Pennington is located in northeastern Choctaw County in the southwestern part of the state. It has a mayor/city council form of government. Actress, poet, singer, and activist Billie Jean Young was born in Pennington in 1947.
Naheola Bridge Originally known as Thompkinsville, Pennington was named after John Wesley Pennington. He was the first surveyor for Choctaw County and also the state legislator who donated land for a church and a school in the community. The first post office in town was opened in 1889 after the name was changed to Pennington. The Meridian & Bigbee Railroad built a line through Pennington, likely in the early 1900s, that would eventually connect Montgomery, Montgomery County, to Meridian, Mississippi. With the onset of the Great Depression, however, the town turned to cotton as its main business. Resources including timber, fish, and wild game were crucial components of Pennington’s economy as well.
The Allison Lumber Company sparked economic growth in the 1950s, paving the way for the Marathon Southern Corporation paper mill. It was renamed the American Can Company and then the James River Corporation. In August 1997, it merged with Fort Howard Paper Company and is now called the Fort James Corporation, with branches across the county. Georgia-Pacific also operates its Naheola paper mill in Pennington.
Pennington built a railroad bridge in 1934, the Meridian & Bigbee River Railroad Bridge, which is also called the Naheola Bridge. In 1956, the bridge was modified to allow both trains and automobiles to use it simultaneously, one of only a handful of bridges in the United States to do both. The bridge was used until 1999, when a new one was built beside it and named after Sen. Richard Shelby. Pennington is the only area in Choctaw County with rail, highway, and water transportation facilities. The town incorporated in 1964 and the first mayor elected was Philip McIlwain.
According to 2020 Census estimates, Pennington recorded a population of 620. Of that number, 59.4 percent of respondents identified themselves as African American, and 40.6 percent as white. The town’s median household income was $24,007, and the per capita income was $19,530.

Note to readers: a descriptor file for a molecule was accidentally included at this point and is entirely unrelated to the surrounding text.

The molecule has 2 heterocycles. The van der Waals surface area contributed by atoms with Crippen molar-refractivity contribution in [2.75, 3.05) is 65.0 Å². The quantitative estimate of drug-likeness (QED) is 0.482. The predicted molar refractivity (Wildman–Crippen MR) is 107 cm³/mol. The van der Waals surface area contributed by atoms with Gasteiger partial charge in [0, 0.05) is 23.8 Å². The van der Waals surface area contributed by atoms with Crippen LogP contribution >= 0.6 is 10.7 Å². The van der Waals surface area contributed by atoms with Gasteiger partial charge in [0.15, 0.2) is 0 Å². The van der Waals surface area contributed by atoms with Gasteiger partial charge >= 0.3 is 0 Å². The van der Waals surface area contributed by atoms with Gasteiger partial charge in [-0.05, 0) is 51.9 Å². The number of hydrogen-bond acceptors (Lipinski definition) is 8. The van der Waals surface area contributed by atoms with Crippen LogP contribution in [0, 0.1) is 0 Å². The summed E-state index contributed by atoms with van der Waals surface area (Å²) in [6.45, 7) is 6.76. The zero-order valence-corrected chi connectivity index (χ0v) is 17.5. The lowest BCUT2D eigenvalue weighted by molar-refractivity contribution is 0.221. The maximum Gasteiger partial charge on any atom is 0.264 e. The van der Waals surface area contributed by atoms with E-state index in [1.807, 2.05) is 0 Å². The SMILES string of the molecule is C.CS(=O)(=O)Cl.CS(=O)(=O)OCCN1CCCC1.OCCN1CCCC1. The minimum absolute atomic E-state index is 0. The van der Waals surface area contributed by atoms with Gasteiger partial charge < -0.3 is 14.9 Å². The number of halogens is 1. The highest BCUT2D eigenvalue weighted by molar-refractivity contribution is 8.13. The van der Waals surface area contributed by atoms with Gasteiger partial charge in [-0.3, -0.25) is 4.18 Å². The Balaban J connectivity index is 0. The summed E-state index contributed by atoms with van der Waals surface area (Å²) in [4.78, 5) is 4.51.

According to 2020 Census estimates, the workforce in Pennington was divided among the following industrial categories:
- Public administration (27.9 percent)
- Construction (25.0 percent)
- Manufacturing (20.9 percent)
- Educational services and health care and social assistance (13.4 percent)
- Transportation and warehousing, and utilities (5.8 percent)
- Other services, except public administration (4.7 percent)
- Professional, scientific, and management, and administrative and waste management services (1.2 percent)
- Retail trade (1.2 percent)
Students in Pennington attend Choctaw County schools; no public schools are located within the town limits.
State Highway 156 runs through the northern half of Pennington, roughly east-northeast. State Highway 114 bisects the town north-south, becoming County Highway 33 as it intersects 156. The Meridian & Bigbee Railroad, a subsidiary of the Genesee & Wyoming, operates a rail line through the town.
Events and Places of Interest
Pennington’s location on the Tombigbee Rivers provides ample opportunities for all types of watersports such as swimming, skiing, boating, and fishing. Lock Number 2 Park on the Tombigbee has a boat launch. Hunting is also a popular activity in the area. Local Haguewood Park includes ball fields, a walking trail, and a playground. A community center features an eight-hole golf course, a weight room, and a driving range. The old Naheola Bridge still stands and is a popular attraction. Moscow Landing, which is located north of Pennington on the Tombigbee River, is the site where the burning steamboat Eliza Battle sank in February 1858, killing 33 people out of the 60 passengers and 45 crewmembers on board. Local legend in Pennington claims this section of the Tombigbee River is haunted by ghosts from the sunken ship. The story is featured in Kathryn Tucker Windham‘s book 13 Alabama Ghosts and Jeffrey.
Choctaw County Heritage Book Committee. The Heritage of Choctaw County, Alabama. Clanton, Ala.: Heritage Publishing Consultants, 2001.